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What the genes mean

Illustration: Person with DNA forming eyeglasses

The expanding ability to decipher human DNA has made genetic testing widely available. But it takes a pro to translate the information. Genetic counselors trained at UW-Madison, such as Casey Reiser, who went on to lead the UW program, learn how to compassionately break potentially life-changing news to a patient and talk about their options. As the field of genetics has become a legitimate part of medicine’s toolbox, genetic counselors are invaluable in helping others understand this emerging knowledge.

Top Stories

Blank’s Slate: Who is a scientist?

Photo: Rebecca Blank

At a Faculty Senate meeting, Chancellor Rebecca Blank said the vice chancellor for research and graduate education should work with scientists across campus. One of the members responded that the VC “needs to serve all faculty, not just scientists” — which raises the question: Who is a "scientist?"

School supply donations pour in at state fair

Photo: Volunteer collecting school supplies

Backpacks, markers, notebooks, you name it — school supply donations poured in during UW-Madison Day at the State Fair. Nearly 150 bags of supplies were collected, along with more than $10,000 — all of which will benefit Milwaukee schools. Related video: Sights and sounds from Bucky's big day.

Community Diaper Drive

The UW Department of Obstetrics and Gynecology and the Department of Midwifery  are coordinating a Community Diaper Drive to provide diapers for children in need in Dane County. More.

Around Campus

Movers encouraged to donate and recycle

Photo: Donation bin

As the mid-August downtown leases turn over, overflowing dumpsters and buried curbs are common. UW–Madison is again hosting "Donate and Take" sites where people can drop off usable goods or browse the donations for wanted items — and you don't need to be a student to partake.

Fall Competition provides funding for researchers

Photo: research

UW–Madison researchers are being encouraged to apply for competitive funding through the Fall Competition sponsored by the Office of the Vice Chancellor for Research and Graduate Education (VCRGE). Through the competition, the vice chancellor’s office aims to set high standards for research excellence.

Business students profit from computer simulation

Photo: Instructor with students at computers

Hunched over computers, students in a Grainger Hall computer lab gather in small groups, each team managing its own mock cereal company. They have to make smart, quick decisions; time is of the essence. During one class period, 30 “days” go by as each group aims to make the largest profit.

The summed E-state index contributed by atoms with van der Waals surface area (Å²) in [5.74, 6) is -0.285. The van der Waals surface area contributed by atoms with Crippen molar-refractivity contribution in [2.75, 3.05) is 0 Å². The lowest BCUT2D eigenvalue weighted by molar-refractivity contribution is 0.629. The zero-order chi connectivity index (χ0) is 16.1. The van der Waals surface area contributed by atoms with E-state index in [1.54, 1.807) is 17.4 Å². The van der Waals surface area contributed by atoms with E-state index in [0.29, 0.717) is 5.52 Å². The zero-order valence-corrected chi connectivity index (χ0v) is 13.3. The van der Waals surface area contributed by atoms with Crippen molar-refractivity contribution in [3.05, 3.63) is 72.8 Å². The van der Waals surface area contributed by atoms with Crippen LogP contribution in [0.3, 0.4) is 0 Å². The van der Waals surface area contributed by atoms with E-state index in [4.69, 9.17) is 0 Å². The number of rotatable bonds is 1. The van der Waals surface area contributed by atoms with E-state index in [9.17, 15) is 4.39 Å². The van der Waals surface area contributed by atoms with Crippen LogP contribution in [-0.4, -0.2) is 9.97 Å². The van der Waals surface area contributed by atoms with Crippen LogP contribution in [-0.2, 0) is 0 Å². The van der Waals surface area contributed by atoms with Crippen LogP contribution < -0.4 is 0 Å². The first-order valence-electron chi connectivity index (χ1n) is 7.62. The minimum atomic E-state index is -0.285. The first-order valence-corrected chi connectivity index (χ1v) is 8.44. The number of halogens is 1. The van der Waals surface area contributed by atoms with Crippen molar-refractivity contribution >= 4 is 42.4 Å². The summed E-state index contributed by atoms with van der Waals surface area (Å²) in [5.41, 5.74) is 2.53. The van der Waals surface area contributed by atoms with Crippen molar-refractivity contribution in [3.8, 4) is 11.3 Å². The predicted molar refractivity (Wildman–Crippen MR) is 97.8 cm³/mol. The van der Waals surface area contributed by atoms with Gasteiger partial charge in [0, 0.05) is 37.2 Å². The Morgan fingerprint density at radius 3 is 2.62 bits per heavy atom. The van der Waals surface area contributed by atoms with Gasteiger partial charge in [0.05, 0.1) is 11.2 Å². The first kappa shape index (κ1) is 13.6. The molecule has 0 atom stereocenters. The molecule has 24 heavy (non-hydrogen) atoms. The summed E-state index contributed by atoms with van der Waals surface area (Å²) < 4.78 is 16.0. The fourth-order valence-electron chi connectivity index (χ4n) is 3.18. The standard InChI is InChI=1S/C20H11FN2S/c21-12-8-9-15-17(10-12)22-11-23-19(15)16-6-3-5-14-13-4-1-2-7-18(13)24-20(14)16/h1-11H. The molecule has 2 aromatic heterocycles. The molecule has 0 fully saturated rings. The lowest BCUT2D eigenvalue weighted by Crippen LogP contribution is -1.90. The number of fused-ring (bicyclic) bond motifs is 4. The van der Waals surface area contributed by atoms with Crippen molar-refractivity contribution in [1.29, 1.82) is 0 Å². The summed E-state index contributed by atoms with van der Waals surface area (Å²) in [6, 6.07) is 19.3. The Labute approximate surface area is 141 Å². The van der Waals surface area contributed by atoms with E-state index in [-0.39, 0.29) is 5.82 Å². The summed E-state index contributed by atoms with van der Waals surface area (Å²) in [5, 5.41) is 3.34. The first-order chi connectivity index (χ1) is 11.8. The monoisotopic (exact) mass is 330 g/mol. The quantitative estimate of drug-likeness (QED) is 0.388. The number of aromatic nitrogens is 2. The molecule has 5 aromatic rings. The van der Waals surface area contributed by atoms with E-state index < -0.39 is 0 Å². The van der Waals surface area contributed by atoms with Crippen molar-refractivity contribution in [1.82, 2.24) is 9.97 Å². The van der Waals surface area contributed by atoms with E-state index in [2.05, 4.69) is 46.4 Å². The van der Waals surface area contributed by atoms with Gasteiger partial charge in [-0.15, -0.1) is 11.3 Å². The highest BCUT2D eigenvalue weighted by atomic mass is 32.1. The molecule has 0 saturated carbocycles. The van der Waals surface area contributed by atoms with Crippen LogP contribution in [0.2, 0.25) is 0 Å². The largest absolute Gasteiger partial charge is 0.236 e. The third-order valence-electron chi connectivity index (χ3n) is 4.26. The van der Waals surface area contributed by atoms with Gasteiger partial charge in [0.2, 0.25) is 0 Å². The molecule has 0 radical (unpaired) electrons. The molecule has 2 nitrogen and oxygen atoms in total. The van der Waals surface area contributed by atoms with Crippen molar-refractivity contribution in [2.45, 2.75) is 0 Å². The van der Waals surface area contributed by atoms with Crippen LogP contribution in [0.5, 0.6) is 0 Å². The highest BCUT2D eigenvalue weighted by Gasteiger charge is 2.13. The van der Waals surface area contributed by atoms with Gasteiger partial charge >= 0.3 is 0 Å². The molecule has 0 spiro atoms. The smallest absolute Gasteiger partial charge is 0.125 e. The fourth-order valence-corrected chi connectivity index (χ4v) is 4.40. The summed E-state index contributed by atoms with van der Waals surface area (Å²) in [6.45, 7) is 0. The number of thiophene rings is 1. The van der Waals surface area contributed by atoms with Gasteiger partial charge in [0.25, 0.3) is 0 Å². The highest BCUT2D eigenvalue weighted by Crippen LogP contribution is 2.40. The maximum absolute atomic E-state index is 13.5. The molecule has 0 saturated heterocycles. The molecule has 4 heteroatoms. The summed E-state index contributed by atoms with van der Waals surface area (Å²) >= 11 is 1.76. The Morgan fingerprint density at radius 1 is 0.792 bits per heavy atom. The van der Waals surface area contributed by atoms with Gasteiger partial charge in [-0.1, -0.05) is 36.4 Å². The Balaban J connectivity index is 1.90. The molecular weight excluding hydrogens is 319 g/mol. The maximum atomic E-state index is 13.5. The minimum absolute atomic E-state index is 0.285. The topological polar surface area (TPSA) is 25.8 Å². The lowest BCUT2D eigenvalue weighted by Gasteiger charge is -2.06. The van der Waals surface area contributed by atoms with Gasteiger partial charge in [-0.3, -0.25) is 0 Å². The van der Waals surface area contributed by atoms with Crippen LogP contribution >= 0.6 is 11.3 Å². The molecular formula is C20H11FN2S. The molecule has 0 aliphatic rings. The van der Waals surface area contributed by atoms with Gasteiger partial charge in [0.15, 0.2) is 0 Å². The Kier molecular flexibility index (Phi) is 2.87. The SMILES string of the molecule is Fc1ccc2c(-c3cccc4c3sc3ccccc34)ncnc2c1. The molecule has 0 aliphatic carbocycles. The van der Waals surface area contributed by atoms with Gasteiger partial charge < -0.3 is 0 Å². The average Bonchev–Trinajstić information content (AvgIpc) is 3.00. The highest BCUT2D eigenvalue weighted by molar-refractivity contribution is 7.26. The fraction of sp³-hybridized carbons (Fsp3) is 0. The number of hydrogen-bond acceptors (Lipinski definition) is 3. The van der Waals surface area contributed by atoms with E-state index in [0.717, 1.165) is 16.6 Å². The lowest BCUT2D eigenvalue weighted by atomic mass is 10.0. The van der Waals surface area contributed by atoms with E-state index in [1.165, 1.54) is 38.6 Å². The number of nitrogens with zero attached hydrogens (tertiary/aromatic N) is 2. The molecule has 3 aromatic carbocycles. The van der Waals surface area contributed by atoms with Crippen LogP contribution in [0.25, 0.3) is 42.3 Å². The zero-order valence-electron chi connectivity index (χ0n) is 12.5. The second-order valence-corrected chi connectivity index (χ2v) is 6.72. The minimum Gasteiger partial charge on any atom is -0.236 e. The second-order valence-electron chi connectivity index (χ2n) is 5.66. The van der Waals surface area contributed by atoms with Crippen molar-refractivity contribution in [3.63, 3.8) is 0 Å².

Outside UW

UW-Madison in the Northwoods: Trout Lake Station

Photo: Trout Lake Station scientist leading boat tour

The first of August was a gorgeous day in northern Wisconsin. It was the perfect day for Trout Lake Station's 4th annual open house. The Northwoods outpost of the UW-Madison Center for Limnology welcomed its neighbors for a day dedicated to learning more about its research.

Inside Info

Caffeine powder packs more than an energy punch

Photo: Powdered caffeine

An Ohio teen mysteriously dies just days away from his high school graduation. One month later, the coroner finds the cause of death: caffeine overdose. This caffeine powder was bought online and is totally legal. UW Health's Paula Cody explains the startling hazards.


Two faculty members named Steenbock Professors

Photo: Harry Steenbock

Jin-Yi Cai and Robert Hamers have been named Steenbock Professors. Endowed by Evelyn Steenbock in honor of her husband, biochemist Harry Steenbock, Steenbock Professorships provide 10 years of financial support for the recipients' research programs.

DCS recognizes employees’ dedication

Photo: Office of the Division of Continuing Studies

The Division of Continuing Studies started the Recognition and Awards program to foster a positive, high performing and engaging work environment, and to recognize employees for outstanding dedication to DCS's core values. Meet the 2014 winners.

In the Media

Inside Higher Ed looks at modularity of MOOCs

Illustration: computer key with the word learn on it

Inside Higher Ed reports on UW-Madison's next round of MOOCs and the concept of modularity, in which "instead of reassembling a face-to-face course, lecture by lecture, institutions are urging faculty members creating online courses ... to split coursework into modules."


Michael Ward’s works on display at Ebling Library

Photo: Detail from Ebling Library art exhibit

The world of transplanted New York artist Michael Ward begins with black and white and ends with color — lots of color. Ward has been classified as having Cerebral Palsy but sees this as a challenge and not a disability. His works are on display at the Ebling Library.

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